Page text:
alexa Wnt-inhibitory factor 1 dysregulation of the bone marrow niche exhausts hematopoietic stem cells.
Genetics & Molecular Biology

Genetics & Molecular Biology

Journal of Stem Cell Research & Therapy

Author(s): Schaniel C, Sirabella D, Qiu J, Niu X, Lemischka IR,

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Abstract The role of Wnt signaling in hematopoietic stem cell fate decisions remains controversial. We elected to dysregulate Wnt signaling from the perspective of the stem cell niche by expressing the pan Wnt inhibitor, Wnt inhibitory factor 1 (Wif1), specifically in osteoblasts. Here we report that osteoblastic Wif1 overexpression disrupts stem cell quiescence, leading to a loss of self-renewal potential. Primitive stem and progenitor populations were more proliferative and elevated in bone marrow and spleen, manifesting an impaired ability to maintain a self-renewing stem cell pool. Exhaustion of the stem cell pool was apparent only in the context of systemic stress by chemotherapy or transplantation of wild-type stem cells into irradiated Wif1 hosts. Paradoxically this is mediated, at least in part, by an autocrine induction of canonical Wnt signaling in stem cells on sequestration of Wnts in the environment. Additional signaling pathways are dysregulated in this model, primarily activated Sonic Hedgehog signaling in stem cells as a result of Wif1-induced osteoblastic expression of Sonic Hedgehog. We find that dysregulation of the stem cell niche by overexpression of an individual component impacts other unanticipated regulatory pathways in a combinatorial manner, ultimately disrupting niche mediated stem cell fate decisions.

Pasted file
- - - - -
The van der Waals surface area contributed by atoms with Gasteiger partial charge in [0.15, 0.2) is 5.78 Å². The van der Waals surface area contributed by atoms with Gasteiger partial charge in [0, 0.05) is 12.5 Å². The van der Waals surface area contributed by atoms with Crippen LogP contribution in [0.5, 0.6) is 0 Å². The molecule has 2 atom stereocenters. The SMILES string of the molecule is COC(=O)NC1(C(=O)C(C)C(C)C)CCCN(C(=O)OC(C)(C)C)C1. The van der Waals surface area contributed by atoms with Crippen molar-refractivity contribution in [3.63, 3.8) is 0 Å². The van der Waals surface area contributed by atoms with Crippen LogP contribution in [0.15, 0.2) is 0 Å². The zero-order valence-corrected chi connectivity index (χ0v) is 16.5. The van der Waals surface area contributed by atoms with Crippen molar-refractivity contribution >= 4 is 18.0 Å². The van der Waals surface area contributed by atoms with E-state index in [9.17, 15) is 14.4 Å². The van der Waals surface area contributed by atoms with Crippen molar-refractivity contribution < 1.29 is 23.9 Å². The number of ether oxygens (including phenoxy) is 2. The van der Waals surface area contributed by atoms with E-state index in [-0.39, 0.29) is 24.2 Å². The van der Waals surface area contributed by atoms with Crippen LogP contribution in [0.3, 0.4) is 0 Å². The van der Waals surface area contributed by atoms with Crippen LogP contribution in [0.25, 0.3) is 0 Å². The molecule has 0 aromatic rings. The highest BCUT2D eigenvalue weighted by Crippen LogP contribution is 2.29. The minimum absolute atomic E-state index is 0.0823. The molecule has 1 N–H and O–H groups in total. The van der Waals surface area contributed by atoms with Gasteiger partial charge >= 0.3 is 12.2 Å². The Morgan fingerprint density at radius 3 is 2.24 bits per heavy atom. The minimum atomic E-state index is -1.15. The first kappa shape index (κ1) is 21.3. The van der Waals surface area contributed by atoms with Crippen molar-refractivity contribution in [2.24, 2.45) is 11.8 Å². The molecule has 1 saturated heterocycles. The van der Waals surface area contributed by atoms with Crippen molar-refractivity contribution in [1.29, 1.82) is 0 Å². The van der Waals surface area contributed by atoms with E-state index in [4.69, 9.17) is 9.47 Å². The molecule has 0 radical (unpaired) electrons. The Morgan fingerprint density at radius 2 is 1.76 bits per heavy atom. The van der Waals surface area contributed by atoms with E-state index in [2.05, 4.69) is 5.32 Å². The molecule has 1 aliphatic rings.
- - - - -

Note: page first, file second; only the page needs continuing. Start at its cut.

This article was published in Blood and referenced in Journal of Stem Cell Research & Therapy

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